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And if you need to create multiple memoized functions, you can even extract the memoization in its own helper function.

const memoize = callback => {
    const cache = {};

    return (...parameters) => {
        const args = JSON.stringify(parameters);

        if (typeof cache[parameters] !== "undefined") {
            console.log("Fetching value from the cache.");
            return cache[parameters];
        }

        console.log("Computing and storing the result in the cache.");
        return cache[parameters] = callback(...parameters);
    };
};

const square = memoize(value => value * value);

console.log(square(2));
console.log(square(4));
console.log(square(6));
console.log(square(6));

// Computing and storing the result in the cache.
// 4
// Computing and storing the result in the cache.
// 16
// Computing and storing the result in the cache.
// 36
// Fetching value from the cache.
// 36
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shadowtime2000 profile image
shadowtime2000

You could also use a Map for that.

const memoize = (callback) => {
    const cache = new Map();

    return (...parameters) => {
        if (typeof cache.get(parameters) !== "undefined") {
            return cache.get(parameters);
        }
        cache.set(parameters, callback(...parameters));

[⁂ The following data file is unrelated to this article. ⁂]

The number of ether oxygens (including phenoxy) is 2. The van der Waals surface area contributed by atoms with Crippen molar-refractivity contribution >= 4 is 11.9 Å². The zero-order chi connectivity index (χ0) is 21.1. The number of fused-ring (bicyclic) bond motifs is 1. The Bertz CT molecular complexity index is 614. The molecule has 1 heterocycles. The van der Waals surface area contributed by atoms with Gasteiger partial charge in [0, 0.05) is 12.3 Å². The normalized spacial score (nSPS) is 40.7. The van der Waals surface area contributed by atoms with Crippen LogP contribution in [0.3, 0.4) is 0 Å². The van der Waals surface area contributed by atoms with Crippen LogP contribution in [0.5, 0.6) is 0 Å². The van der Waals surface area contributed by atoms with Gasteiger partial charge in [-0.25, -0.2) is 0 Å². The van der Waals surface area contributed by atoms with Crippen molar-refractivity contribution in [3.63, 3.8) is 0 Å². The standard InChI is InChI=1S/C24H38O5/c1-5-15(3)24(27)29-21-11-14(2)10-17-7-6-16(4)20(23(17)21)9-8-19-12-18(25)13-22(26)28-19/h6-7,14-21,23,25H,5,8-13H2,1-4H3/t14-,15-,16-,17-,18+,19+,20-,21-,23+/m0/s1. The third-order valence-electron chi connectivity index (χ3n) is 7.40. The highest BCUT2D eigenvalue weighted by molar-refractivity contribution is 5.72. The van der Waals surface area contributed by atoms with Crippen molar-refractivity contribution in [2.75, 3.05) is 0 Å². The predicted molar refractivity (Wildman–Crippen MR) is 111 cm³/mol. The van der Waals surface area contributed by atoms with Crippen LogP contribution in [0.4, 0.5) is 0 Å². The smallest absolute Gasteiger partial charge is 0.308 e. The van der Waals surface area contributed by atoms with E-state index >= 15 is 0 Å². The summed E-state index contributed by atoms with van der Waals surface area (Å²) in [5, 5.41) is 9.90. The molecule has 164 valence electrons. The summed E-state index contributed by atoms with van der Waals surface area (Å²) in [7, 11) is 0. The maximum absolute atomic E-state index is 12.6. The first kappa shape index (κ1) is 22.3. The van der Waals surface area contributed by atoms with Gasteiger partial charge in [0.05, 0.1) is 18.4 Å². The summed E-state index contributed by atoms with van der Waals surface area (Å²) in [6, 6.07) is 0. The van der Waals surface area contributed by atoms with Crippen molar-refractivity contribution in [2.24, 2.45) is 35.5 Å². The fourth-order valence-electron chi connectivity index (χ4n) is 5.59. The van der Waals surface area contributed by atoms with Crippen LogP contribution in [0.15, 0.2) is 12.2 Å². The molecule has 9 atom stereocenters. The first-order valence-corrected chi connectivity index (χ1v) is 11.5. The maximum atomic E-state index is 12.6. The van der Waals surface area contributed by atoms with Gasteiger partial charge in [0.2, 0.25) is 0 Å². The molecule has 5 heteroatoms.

return cache.get(parameters);
    }
}
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bhagatparwinder profile image
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radulle profile image
Nikola RadulaΕ‘ki

Why not just cache.get(parameters) !== undefined?

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bhagatparwinder profile image
Parwinder πŸ‘¨πŸ»β€πŸ’» Author

Thanks for the feedback @aminnairi . Excellent writeup and valid points. Instead of updating my original post with your recommendation, I am going to add a note to it. Readers can see how I approached it and how you made it better (and the reasoning behind it)

In the case of multiple memorization functions I do however prefer @shadowtime2000 implementation (but that is just a preference based on readability)

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wclayferguson profile image
Clay Ferguson

I recently had a need to cache the results of decryption of an encrypted string so that decryption only runs once, and ended up using a cache where the 'key' of the cache is the hash of the string. Here's the hashing functions I have:

    hashOfString = (s: string): string => {
        let hash = 0;
        let i = 0;
        let chr = 0;
        if (s.length === 0) return hash.toString();

        for (i = 0; i < s.length; i++) {
            chr = s.charCodeAt(i);
            hash = ((hash << 5) - hash) + chr;
            hash |= 0; // Convert to 32bit integer
        }
        return hash.toString();
    }

    hashOfObject = (obj: Object): string => {
        if (!obj) return "null";
        return this.hashOfString(JSON.stringify(obj));
    }

Although the above isn't perfectly good in terms of avoiding hash collisions. I guess I should boost it up to a SHA-256 to be more 'solid' code.